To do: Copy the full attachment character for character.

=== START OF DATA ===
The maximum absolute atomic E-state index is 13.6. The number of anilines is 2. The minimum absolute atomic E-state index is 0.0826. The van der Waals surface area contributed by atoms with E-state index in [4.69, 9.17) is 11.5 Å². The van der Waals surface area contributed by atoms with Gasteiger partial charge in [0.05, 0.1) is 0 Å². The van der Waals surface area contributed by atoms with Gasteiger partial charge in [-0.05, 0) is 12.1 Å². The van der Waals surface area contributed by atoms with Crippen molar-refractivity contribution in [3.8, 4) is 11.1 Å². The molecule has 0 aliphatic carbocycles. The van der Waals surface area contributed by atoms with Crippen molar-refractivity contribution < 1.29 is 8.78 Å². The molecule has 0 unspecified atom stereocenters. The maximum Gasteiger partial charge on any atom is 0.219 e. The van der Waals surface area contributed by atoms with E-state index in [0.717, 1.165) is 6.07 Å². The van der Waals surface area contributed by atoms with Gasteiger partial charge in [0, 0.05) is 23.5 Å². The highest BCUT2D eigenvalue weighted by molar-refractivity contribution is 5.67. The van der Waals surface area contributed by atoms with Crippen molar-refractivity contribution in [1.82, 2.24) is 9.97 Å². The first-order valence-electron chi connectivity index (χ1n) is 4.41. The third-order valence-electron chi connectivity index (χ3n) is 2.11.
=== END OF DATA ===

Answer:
The maximum absolute atomic E-state index is 13.6. The number of anilines is 2. The minimum absolute atomic E-state index is 0.0826. The van der Waals surface area contributed by atoms with E-state index in [4.69, 9.17) is 11.5 Å². The van der Waals surface area contributed by atoms with Gasteiger partial charge in [0.05, 0.1) is 0 Å². The van der Waals surface area contributed by atoms with Gasteiger partial charge in [-0.05, 0) is 12.1 Å². The van der Waals surface area contributed by atoms with Crippen molar-refractivity contribution in [3.8, 4) is 11.1 Å². The molecule has 0 aliphatic carbocycles. The van der Waals surface area contributed by atoms with Crippen molar-refractivity contribution < 1.29 is 8.78 Å². The molecule has 0 unspecified atom stereocenters. The maximum Gasteiger partial charge on any atom is 0.219 e. The van der Waals surface area contributed by atoms with E-state index in [0.717, 1.165) is 6.07 Å². The van der Waals surface area contributed by atoms with Gasteiger partial charge in [0, 0.05) is 23.5 Å². The highest BCUT2D eigenvalue weighted by molar-refractivity contribution is 5.67. The van der Waals surface area contributed by atoms with Crippen molar-refractivity contribution in [1.82, 2.24) is 9.97 Å². The first-order valence-electron chi connectivity index (χ1n) is 4.41. The third-order valence-electron chi connectivity index (χ3n) is 2.11.